She felt like Gideon, the farmer-turned-warrior, whose story in the Bible is a journey from insecurity to victory.  After an angel announced that Gideon would defeat an enemy army, Gideon asked for a sign to confirm what the Lord had revealed.  The angel touched a rock with his staff and fire sprang up.  Then the angel vanished.

This experience was enough to inspire awe and obedience in Gideon, but he still craved another sign:

“look, I will place a wool fleece on the threshing floor.  If there is dew only on the fleece and all the ground is dry, then I will know that you will save Israel by my hand, as you said.” (Judges 6:37)

God didn’t chastise Gideon for being slow to believe the angel’s message.  He granted Gideon the miraculous sign he had requested.  When Gideon woke up, the ground was dry, but the fleece was wet with dew.  But even these two signs were not enough for Gideon.

“‘Do not be angry with me,’” he said. “‘Let me make just one more request.  Allow me one more test with the fleece, but this time make the fleece dry and let the ground be covered with dew.’  That night God did so.  Only the fleece was dry; all the ground was covered with dew.” (Judges 6:39-40)

This was the last test. Gideon was finally convinced, and God indeed used him to defeat Israel’s oppressors.

Like Gideon, Devan felt that she needed one more test.  She needed God to strengthen her faith.  So in six weeks she went back to her doctor for another round of eye assessments.

“Ok, Lord, if I don’t have keratoconus, let it be zero again.  Let it have absolutely no resemblance of this disease,” she prayed.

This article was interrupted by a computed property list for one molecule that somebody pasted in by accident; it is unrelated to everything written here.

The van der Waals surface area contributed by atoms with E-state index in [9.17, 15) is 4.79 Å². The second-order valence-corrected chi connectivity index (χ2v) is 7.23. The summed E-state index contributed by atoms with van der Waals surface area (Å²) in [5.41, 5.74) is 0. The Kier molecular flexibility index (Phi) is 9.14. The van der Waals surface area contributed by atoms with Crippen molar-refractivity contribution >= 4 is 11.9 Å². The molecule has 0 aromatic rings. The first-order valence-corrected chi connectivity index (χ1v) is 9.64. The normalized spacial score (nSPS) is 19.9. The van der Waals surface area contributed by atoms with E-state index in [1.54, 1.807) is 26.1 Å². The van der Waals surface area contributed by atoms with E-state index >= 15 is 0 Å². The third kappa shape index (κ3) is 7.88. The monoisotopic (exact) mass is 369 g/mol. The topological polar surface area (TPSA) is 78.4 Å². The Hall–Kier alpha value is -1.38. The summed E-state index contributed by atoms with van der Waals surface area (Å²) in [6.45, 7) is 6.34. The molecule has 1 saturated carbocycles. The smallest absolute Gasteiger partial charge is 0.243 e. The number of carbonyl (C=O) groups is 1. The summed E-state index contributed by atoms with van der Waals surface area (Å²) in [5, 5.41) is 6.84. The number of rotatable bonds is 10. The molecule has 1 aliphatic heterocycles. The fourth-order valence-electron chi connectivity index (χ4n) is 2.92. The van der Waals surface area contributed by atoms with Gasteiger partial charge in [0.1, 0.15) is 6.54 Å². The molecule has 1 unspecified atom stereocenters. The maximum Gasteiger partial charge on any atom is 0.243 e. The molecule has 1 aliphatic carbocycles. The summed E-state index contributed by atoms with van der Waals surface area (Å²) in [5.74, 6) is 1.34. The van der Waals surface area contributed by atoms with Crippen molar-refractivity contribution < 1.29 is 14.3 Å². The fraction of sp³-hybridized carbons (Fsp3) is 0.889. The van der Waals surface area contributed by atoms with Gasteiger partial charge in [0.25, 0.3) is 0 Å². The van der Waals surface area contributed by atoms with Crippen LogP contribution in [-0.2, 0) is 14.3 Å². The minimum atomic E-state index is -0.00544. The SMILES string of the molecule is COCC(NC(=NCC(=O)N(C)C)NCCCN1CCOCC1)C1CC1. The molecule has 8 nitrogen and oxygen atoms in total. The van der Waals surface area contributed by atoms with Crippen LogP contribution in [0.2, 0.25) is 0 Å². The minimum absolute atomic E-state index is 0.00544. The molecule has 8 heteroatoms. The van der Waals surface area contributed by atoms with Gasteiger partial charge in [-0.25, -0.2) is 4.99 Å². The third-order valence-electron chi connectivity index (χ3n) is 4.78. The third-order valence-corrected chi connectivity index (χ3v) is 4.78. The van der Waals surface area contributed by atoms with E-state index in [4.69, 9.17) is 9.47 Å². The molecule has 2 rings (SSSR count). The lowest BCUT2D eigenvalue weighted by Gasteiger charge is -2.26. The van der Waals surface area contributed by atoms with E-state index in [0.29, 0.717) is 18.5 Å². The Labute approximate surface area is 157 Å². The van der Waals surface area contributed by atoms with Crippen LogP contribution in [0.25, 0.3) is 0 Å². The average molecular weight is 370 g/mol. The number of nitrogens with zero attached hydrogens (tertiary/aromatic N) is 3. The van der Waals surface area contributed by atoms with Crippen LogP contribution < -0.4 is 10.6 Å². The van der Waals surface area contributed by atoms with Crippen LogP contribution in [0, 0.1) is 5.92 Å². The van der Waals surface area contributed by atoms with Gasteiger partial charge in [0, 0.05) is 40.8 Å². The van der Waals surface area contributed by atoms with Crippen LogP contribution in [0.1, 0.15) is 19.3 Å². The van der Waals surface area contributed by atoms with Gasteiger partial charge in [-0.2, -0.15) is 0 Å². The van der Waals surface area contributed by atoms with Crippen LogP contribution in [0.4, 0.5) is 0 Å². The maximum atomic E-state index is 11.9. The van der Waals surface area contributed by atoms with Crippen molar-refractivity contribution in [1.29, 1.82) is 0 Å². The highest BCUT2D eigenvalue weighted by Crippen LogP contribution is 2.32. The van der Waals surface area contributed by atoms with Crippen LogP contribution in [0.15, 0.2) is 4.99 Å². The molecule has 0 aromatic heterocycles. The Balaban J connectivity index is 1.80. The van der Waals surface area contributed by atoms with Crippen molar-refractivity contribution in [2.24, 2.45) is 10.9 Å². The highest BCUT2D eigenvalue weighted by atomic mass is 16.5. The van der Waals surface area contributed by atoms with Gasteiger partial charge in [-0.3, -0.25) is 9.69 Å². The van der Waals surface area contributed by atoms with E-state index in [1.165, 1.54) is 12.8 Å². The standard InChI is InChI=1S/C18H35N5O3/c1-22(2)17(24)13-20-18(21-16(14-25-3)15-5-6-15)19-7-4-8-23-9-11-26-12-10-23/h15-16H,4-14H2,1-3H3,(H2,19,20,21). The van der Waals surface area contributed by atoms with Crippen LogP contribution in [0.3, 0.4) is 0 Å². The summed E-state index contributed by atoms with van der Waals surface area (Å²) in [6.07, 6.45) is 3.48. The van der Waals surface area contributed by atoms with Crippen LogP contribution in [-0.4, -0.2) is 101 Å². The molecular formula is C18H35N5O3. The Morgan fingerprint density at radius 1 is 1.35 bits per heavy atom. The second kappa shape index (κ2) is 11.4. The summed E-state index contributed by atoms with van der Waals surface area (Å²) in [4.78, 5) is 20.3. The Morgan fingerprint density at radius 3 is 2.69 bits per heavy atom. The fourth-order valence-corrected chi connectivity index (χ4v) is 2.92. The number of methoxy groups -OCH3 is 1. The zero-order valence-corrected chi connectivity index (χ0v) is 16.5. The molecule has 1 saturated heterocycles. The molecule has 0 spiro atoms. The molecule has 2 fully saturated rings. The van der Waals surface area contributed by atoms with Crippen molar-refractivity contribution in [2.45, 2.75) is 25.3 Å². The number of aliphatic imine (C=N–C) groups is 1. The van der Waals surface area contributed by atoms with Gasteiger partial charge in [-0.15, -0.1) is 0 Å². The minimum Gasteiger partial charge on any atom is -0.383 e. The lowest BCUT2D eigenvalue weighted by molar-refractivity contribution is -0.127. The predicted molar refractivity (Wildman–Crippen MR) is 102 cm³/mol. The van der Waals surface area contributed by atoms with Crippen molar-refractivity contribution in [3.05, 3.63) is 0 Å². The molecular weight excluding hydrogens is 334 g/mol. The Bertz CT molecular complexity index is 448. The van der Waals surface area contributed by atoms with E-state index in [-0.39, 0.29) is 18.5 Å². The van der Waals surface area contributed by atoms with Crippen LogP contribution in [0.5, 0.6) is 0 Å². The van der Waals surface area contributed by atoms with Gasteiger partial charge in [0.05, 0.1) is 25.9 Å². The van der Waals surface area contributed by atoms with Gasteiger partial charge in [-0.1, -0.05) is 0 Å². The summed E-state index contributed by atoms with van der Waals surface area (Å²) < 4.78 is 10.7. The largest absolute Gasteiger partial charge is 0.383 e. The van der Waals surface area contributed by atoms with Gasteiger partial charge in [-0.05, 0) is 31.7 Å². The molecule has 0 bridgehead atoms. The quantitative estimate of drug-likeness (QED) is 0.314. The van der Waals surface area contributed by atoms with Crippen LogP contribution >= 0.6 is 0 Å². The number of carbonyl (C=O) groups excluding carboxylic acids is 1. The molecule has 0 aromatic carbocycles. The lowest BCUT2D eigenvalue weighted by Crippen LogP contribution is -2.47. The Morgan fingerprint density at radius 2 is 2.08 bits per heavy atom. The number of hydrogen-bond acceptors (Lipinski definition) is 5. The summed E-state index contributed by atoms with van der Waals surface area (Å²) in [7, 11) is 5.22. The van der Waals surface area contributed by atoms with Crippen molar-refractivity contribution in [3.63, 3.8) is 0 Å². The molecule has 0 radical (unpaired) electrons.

Just as she had hoped, when Doctor Riggs came in the examination room, he declared, “Devan, you’re cured!  There is nothing here; nothing!”  Devan immediately praised the Lord.  But, in all honesty, she still had a little bit of doubt.  If she was to have LASIK surgery, she needed to be sure she was not putting herself at risk.

So Devan prayed once more, “Lord, please don’t be upset with me, but let me find favor, and show me one more time.  Show me one more test.  Let it come back clear, or let it be so apparent that I have keratoconus that there’s no doubt one way or the other.”

Six weeks later, in that same familiar exam room, Dr. Riggs reassured her again that Devan had no sign of keratoconus.  Everything was perfect.  “You can have LASIK; you are a good candidate,” he reiterated.  “However, in the next week or two we are going to have a new state-of-the-art technology that can test your eye in a completely different way,” he continued.  “We would like for you to go ahead and have this test, and this will show us without a shadow of a doubt if you have keratoconus.”

So Devan prayed and she waited.  After two weeks had passed, she returned for the fourth and final test.  When her doctor entered the room, Devan could see his cheeks rising up in a smile behind his mask.

“Your eyes are amazing!  They are so healthy,” he marveled.  “I would absolutely tell you, if you were my wife or my daughter, that you can have the surgery if you want to.  Obviously, there are risks, but as far as I’m concerned there are no risks, because your eyes are that healthy.”

“Ok, Lord, thank you for the dry fleece and the dry ground,” Devan prayed.  “Thank you for letting me ask You the hard questions and for showing up in a big way.”  There was now nothing holding Devan back.  She knew that she could have LASIK surgery without fear.  But despite the miracle they had both witnessed, Doctor Riggs wanted to make sure Devan did not have unrealistic expectations.

“I can’t give you 20/20 vision,” he explained.  “I think the best I might be able to do is 20/25, but you’re probably looking at 20/30.  The Lord gives you your eyesight, and this is the best he’s ever given you.  I think that’s all you’re ever going to get.”

Devan was too busy counting her blessings to be upset by his prognosis, though.  “It’s ok; it doesn’t really matter.  If you’re telling me the best I can see is the best I’ve ever been able to see, but I’m not going to have to wear contacts and glasses, and I don’t have keratoconus, this is great.  It’s fine.”